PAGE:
Baptists meet needs in wake of North Texas tornado

Volunteers with a TBM rapid-response chainsaw crew work to removed a fallen tree from a home in Richardson. The night before, a tornado cut a 17-mile path of destruction through north Dallas County. (TBM Photo / John Hall)

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In the immediate aftermath of a tornado that swept through North Texas on Oct. 20, leaving behind a 17-mile path of destruction, Texas Baptist Men disaster relief volunteers offered rapid response and Christian compassion.

TBM chainsaw volunteers respond the morning after a tornado hit northern Dallas County. (TBM Photo / John Hall)

The first of many TBM chainsaw crews gathered at daybreak the morning after the storm hit to begin helping residents clear fallen trees and large limbs from their homes. The initial crew worked in a hard-hit residential area north of Richland College in northeast Dallas County.

“The Dallas tornado tore a hole in our hearts as it ripped through the city,” TBM Executive Director Mickey Lenamon said. “It rocked people’s world.

“We’re providing help, hope and healing in Jesus’ name to people and families affected by this tragedy.”

The storm left more than 150,000 Dallas-area residents without electrical power much of the night, caused many schools throughout the area to cancel classes the next day and forced multiple road closures. By 7 a.m. on Oct 21, more than 65,000 Dallas County residents still lacked electricity in their homes.

At least two churches seriously damaged

At least two churches in Dallas Baptist Association sustained serious damage to their facilities—Northway Church and Primera Iglesia Bautista of Dallas. No injuries were reported at either church site.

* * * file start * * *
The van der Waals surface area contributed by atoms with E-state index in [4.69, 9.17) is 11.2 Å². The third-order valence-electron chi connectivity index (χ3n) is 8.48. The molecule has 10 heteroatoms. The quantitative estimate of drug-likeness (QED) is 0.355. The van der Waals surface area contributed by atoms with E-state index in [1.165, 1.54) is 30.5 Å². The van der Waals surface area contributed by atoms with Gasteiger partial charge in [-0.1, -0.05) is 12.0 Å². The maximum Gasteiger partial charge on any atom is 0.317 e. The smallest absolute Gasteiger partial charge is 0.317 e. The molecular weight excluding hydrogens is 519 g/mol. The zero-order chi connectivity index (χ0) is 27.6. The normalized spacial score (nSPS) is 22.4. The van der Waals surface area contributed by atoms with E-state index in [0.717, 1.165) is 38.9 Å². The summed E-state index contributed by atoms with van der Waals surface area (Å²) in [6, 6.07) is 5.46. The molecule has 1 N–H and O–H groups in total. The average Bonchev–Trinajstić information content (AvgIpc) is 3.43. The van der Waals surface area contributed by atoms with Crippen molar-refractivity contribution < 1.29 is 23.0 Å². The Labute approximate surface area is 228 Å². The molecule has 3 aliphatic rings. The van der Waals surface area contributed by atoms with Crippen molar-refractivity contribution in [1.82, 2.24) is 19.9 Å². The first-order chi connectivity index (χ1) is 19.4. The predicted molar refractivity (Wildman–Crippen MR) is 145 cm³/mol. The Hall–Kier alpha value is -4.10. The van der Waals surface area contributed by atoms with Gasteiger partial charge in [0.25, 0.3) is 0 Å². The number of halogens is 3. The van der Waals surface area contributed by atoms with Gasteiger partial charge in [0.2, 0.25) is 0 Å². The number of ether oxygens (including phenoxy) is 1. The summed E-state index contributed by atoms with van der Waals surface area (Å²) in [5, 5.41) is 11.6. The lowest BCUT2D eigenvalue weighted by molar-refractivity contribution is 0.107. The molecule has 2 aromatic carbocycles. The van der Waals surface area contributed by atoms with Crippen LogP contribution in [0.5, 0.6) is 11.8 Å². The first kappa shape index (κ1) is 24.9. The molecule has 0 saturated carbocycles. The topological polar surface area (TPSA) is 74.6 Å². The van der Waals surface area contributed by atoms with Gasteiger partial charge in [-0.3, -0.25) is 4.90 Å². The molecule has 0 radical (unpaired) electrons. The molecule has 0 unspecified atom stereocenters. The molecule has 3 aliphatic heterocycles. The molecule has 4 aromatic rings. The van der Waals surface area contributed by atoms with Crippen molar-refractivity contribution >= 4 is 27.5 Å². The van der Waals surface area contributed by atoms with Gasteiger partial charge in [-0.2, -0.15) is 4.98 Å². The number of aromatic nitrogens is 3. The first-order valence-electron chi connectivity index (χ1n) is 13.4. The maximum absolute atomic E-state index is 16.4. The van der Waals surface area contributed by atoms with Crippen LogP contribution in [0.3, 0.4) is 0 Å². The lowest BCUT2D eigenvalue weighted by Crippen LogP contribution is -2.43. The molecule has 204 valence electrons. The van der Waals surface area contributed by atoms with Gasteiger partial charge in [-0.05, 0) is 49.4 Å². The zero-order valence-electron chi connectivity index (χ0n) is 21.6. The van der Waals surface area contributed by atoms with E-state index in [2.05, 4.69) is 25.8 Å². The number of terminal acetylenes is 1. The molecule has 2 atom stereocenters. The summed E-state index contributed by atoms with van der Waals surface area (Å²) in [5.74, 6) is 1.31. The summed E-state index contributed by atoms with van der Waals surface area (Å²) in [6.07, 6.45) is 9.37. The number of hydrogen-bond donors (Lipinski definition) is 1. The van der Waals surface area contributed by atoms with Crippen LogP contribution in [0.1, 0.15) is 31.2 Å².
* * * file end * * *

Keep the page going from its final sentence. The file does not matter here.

“Last night the church building suffered a direct hit from a tornado that came through northwest Dallas,” Northway Church posted on Facebook the morning after the storm hit. “We mourn the loss of our building, but remember that the church is bigger than a building as we turn to see how we can serve our community.”

A second post on social media noted the need for volunteers who could help “knock on doors in the neighborhood and help to remove debris, cut and remove trees, pick up trash, etc.”

The tornado directly hit Primera Iglesia Bautista in Dallas, destroying its fellowship hall and the sanctuary where the congregation met for worship the last four decades. See a related story here.

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Ricardo Brambila, pastor of Primera Iglesia Bautista in Dallas, also is director of the Buckner Family Hope Center at Bachman Lake—a neighborhood that is 93 percent Hispanic and one of the most economically challenged areas in Dallas.

Personnel from Buckner International were assessing needs of clients in the area the day after the tornado hit. The Family Hope Center

TBM disaster relief ministries are made possible by gifts from individuals and churches. All gifts designated for disaster relief through TBM are used for disaster relief ministry. To contribute financially, send a check designated “disaster relief” to Texas Baptist Men, 5351 Catron, Dallas, TX 75227, call (214) 275-1116 or visit

This article will be updated as new information becomes available.  

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